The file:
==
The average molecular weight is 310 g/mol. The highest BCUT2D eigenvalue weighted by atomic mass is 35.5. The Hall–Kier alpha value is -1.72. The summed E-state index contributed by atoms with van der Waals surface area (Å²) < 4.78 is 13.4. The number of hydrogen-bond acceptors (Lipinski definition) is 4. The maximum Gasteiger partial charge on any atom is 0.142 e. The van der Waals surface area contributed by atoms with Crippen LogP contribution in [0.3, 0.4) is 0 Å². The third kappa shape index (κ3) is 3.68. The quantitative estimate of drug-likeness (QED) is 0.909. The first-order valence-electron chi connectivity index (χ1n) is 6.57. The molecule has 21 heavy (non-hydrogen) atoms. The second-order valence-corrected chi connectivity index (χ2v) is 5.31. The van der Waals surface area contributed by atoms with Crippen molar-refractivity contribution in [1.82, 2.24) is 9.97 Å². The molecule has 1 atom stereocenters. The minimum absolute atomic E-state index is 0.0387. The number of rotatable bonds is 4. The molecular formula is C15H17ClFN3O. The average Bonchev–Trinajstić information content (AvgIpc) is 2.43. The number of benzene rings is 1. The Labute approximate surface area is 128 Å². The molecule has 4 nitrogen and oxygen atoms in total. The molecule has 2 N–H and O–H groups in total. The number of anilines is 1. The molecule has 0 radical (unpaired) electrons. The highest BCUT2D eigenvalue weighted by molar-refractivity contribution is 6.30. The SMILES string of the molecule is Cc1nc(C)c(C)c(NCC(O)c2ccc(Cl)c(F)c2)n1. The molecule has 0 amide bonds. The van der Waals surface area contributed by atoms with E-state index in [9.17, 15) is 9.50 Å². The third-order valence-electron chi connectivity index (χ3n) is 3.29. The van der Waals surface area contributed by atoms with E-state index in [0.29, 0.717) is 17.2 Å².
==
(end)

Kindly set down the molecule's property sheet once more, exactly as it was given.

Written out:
The average molecular weight is 310 g/mol. The highest BCUT2D eigenvalue weighted by atomic mass is 35.5. The Hall–Kier alpha value is -1.72. The summed E-state index contributed by atoms with van der Waals surface area (Å²) < 4.78 is 13.4. The number of hydrogen-bond acceptors (Lipinski definition) is 4. The maximum Gasteiger partial charge on any atom is 0.142 e. The van der Waals surface area contributed by atoms with Crippen LogP contribution in [0.3, 0.4) is 0 Å². The third kappa shape index (κ3) is 3.68. The quantitative estimate of drug-likeness (QED) is 0.909. The first-order valence-electron chi connectivity index (χ1n) is 6.57. The molecule has 21 heavy (non-hydrogen) atoms. The second-order valence-corrected chi connectivity index (χ2v) is 5.31. The van der Waals surface area contributed by atoms with Crippen molar-refractivity contribution in [1.82, 2.24) is 9.97 Å². The molecule has 1 atom stereocenters. The minimum absolute atomic E-state index is 0.0387. The number of rotatable bonds is 4. The molecular formula is C15H17ClFN3O. The average Bonchev–Trinajstić information content (AvgIpc) is 2.43. The number of benzene rings is 1. The Labute approximate surface area is 128 Å². The molecule has 4 nitrogen and oxygen atoms in total. The molecule has 2 N–H and O–H groups in total. The number of anilines is 1. The molecule has 0 radical (unpaired) electrons. The highest BCUT2D eigenvalue weighted by molar-refractivity contribution is 6.30. The SMILES string of the molecule is Cc1nc(C)c(C)c(NCC(O)c2ccc(Cl)c(F)c2)n1. The molecule has 0 amide bonds. The van der Waals surface area contributed by atoms with E-state index in [9.17, 15) is 9.50 Å². The third-order valence-electron chi connectivity index (χ3n) is 3.29. The van der Waals surface area contributed by atoms with E-state index in [0.29, 0.717) is 17.2 Å².